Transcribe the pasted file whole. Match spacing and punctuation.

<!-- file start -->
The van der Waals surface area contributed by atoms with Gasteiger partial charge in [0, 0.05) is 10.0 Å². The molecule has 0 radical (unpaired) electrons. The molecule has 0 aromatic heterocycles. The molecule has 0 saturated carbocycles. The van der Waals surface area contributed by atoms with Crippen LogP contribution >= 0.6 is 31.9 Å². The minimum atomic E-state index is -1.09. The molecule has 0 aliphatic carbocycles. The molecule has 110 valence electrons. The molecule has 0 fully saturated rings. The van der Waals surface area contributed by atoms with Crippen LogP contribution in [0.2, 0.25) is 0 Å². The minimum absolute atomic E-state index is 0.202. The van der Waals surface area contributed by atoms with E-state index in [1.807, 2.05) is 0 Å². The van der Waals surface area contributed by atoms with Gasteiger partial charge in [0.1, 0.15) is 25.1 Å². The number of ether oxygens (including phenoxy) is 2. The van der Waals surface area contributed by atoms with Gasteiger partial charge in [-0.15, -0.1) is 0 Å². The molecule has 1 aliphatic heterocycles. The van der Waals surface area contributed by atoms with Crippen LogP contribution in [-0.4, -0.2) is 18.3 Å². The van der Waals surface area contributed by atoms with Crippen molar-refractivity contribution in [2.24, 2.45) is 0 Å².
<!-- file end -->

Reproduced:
The van der Waals surface area contributed by atoms with Gasteiger partial charge in [0, 0.05) is 10.0 Å². The molecule has 0 radical (unpaired) electrons. The molecule has 0 aromatic heterocycles. The molecule has 0 saturated carbocycles. The van der Waals surface area contributed by atoms with Crippen LogP contribution >= 0.6 is 31.9 Å². The minimum atomic E-state index is -1.09. The molecule has 0 aliphatic carbocycles. The molecule has 110 valence electrons. The molecule has 0 fully saturated rings. The van der Waals surface area contributed by atoms with Crippen LogP contribution in [0.2, 0.25) is 0 Å². The minimum absolute atomic E-state index is 0.202. The van der Waals surface area contributed by atoms with E-state index in [1.807, 2.05) is 0 Å². The van der Waals surface area contributed by atoms with Gasteiger partial charge in [0.1, 0.15) is 25.1 Å². The number of ether oxygens (including phenoxy) is 2. The van der Waals surface area contributed by atoms with Gasteiger partial charge in [-0.15, -0.1) is 0 Å². The molecule has 1 aliphatic heterocycles. The van der Waals surface area contributed by atoms with Crippen LogP contribution in [-0.4, -0.2) is 18.3 Å². The van der Waals surface area contributed by atoms with Crippen molar-refractivity contribution in [2.24, 2.45) is 0 Å².